GALVESTON, Texas (PNN) - March 31, 2021 - Don’t just let it slip beneath your nose. Go maskless. Face the day. The shopping and other errands may not get done, but you’ll achieve even more with your time. Take yourself and others out of the comfort zone just a bit. You just might save Amerika.
Even as states loosen or lift their mask mandates, private companies are holding fast to them. This juke move is causing too many conservatives and libertarians on the Right to falter. Whereas in the former case, imposing masks on people was a violation of their rights, dignity, and the fundamental norms of civilization, the latter is seen as merely the exercise of property rights.
These free-market fundamentalists excuse the face covering mandates when handed down from a corporate office, because it’s not a government one. This intellectual cowardice undermines the very first premise of the free market, the indispensable cohesion and trust that must exist within a social order.
It should be obvious how mass masking tears at the fabric of society, to say nothing of the psychological effects on future generations. There can be no compromise on this matter, but some businesses are trying to find one. They require employees to mask up while allowing customers to go mask-free, thus creating or exaggerating a class divide between lower wage workers and wealthier consumers that will not be good for anyone’s safety in the long run.
The mask mania is not going to go away on its own. Yes, there are anecdotally more folks defying the de facto oxygen rationing. The huddled masses yearning to breathe free are poking their noses out from under the muzzles. But this can’t be the standard symbol of protest forever.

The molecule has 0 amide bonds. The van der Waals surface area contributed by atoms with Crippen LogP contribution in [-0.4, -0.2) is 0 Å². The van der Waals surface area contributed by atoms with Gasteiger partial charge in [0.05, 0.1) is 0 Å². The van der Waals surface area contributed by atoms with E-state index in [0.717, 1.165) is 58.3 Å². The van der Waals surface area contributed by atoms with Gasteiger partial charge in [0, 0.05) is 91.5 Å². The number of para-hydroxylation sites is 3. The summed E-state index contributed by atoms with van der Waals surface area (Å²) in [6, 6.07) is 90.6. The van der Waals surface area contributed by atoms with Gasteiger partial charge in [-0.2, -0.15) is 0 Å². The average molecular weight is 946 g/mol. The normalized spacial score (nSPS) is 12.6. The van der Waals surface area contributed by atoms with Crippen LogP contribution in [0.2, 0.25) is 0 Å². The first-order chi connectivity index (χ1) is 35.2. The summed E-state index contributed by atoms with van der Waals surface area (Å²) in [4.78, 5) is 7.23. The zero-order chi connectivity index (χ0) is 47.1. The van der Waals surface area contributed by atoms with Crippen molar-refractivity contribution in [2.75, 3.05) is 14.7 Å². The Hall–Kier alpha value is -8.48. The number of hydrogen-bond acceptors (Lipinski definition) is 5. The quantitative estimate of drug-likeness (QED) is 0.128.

Thankfully, some people - like Terry White - are drawing a line in the sand.
White, a 65-year-old woman, went maskless into a Galveston, Texas, Bank of America branch last week. She stood in line on her designated floor marker, exhibiting no symptoms of any kind, at least six feet apart from all others.
Her story ends with her becoming a tragic hero. That is the type that Aristotle described as someone who brings out our sense of pity for their blunder while also arousing fear in us that we too would suffer the same fate if we were in a similar place.
Bank of America ordered her to wear a mask or leave, and then called the terrorist pig thug cops when she refused, even though she only wanted to close her account.
Bodycam footage, which has gone viral internationally, shows White mocking the terrorist pig thug cop’s warning that she risked being arrested for not leaving the property. By the time the terrorist pig thug cop pulled out his handcuffs, she turned for the exits, but by then she was too late.
The terrorist pig thug cop shoved her to the ground, where he proceeded to break several bones in her foot and spill her personal belongings across the floor. Then customers mocked White, and none of them showed her any sympathy.
Why not just put on the dang mask? There are certainly many valid criticisms of this woman. That goes to the essence of being a tragic hero. But any conservative, libertarian, or other Right-wing person who chooses denunciation over approbation is part of the problem in this country.
It’s time to face down the enforcers of these ridiculous rules. Patriots, get ready to leave your comfort zone and leave the mask at home in the trash. Hold your head high with pride in yourself and your country as you walk into that grocery store, bowling alley, bank or restaurant.
Now the point of this is not to be rude or invite physical conflict. Obviously. As the late Rep. John Lewis put it, “Never, ever be afraid to make some noise and get in good trouble, necessary trouble.”
It’s all about good trouble; and it’s actually not that big of a deal, especially after the first couple of times. That’s why it’s useful to set aside at least a couple hours for this intention. Run your errands as you would. Give the hostess, doorman, greeter, or whomever your full attention when they ask, “Um, do you have a mask?”
“No,” is a good enough reply. Resist the urge to give a speech or an excuse like having a medical condition.